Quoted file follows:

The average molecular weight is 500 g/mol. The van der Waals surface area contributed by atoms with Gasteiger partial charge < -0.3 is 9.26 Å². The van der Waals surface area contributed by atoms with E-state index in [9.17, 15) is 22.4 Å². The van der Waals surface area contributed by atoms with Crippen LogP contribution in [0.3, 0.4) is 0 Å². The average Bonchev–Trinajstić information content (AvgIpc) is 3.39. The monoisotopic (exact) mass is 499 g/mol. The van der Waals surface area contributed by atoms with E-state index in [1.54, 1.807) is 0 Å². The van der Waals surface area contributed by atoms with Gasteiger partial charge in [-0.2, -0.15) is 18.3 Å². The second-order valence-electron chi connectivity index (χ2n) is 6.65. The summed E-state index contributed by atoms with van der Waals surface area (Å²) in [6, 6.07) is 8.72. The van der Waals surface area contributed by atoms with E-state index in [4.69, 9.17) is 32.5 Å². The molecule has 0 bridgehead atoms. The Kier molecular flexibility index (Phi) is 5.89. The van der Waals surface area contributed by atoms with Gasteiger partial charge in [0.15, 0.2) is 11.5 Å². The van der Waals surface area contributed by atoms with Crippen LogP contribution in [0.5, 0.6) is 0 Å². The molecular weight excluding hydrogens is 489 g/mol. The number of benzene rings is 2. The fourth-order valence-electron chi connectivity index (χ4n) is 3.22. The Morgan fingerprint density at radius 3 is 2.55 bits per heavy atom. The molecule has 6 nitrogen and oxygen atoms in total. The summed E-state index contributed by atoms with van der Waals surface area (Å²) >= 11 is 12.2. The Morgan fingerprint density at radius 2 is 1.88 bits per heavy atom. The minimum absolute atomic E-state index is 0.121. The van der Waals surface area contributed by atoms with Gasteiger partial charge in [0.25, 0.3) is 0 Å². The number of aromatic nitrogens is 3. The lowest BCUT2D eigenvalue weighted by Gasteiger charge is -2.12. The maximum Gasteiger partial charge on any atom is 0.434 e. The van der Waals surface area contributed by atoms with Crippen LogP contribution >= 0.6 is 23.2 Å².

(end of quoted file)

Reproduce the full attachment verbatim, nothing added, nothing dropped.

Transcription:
The average molecular weight is 500 g/mol. The van der Waals surface area contributed by atoms with Gasteiger partial charge < -0.3 is 9.26 Å². The van der Waals surface area contributed by atoms with E-state index in [9.17, 15) is 22.4 Å². The van der Waals surface area contributed by atoms with Crippen LogP contribution in [0.3, 0.4) is 0 Å². The average Bonchev–Trinajstić information content (AvgIpc) is 3.39. The monoisotopic (exact) mass is 499 g/mol. The van der Waals surface area contributed by atoms with E-state index in [1.54, 1.807) is 0 Å². The van der Waals surface area contributed by atoms with Gasteiger partial charge in [-0.2, -0.15) is 18.3 Å². The second-order valence-electron chi connectivity index (χ2n) is 6.65. The summed E-state index contributed by atoms with van der Waals surface area (Å²) in [6, 6.07) is 8.72. The van der Waals surface area contributed by atoms with E-state index in [4.69, 9.17) is 32.5 Å². The molecule has 0 bridgehead atoms. The Kier molecular flexibility index (Phi) is 5.89. The van der Waals surface area contributed by atoms with Gasteiger partial charge in [0.15, 0.2) is 11.5 Å². The van der Waals surface area contributed by atoms with Crippen LogP contribution in [0.5, 0.6) is 0 Å². The molecular weight excluding hydrogens is 489 g/mol. The number of benzene rings is 2. The fourth-order valence-electron chi connectivity index (χ4n) is 3.22. The Morgan fingerprint density at radius 3 is 2.55 bits per heavy atom. The molecule has 6 nitrogen and oxygen atoms in total. The summed E-state index contributed by atoms with van der Waals surface area (Å²) >= 11 is 12.2. The Morgan fingerprint density at radius 2 is 1.88 bits per heavy atom. The minimum absolute atomic E-state index is 0.121. The van der Waals surface area contributed by atoms with Gasteiger partial charge in [0.25, 0.3) is 0 Å². The number of aromatic nitrogens is 3. The lowest BCUT2D eigenvalue weighted by Gasteiger charge is -2.12. The maximum Gasteiger partial charge on any atom is 0.434 e. The van der Waals surface area contributed by atoms with Crippen LogP contribution >= 0.6 is 23.2 Å².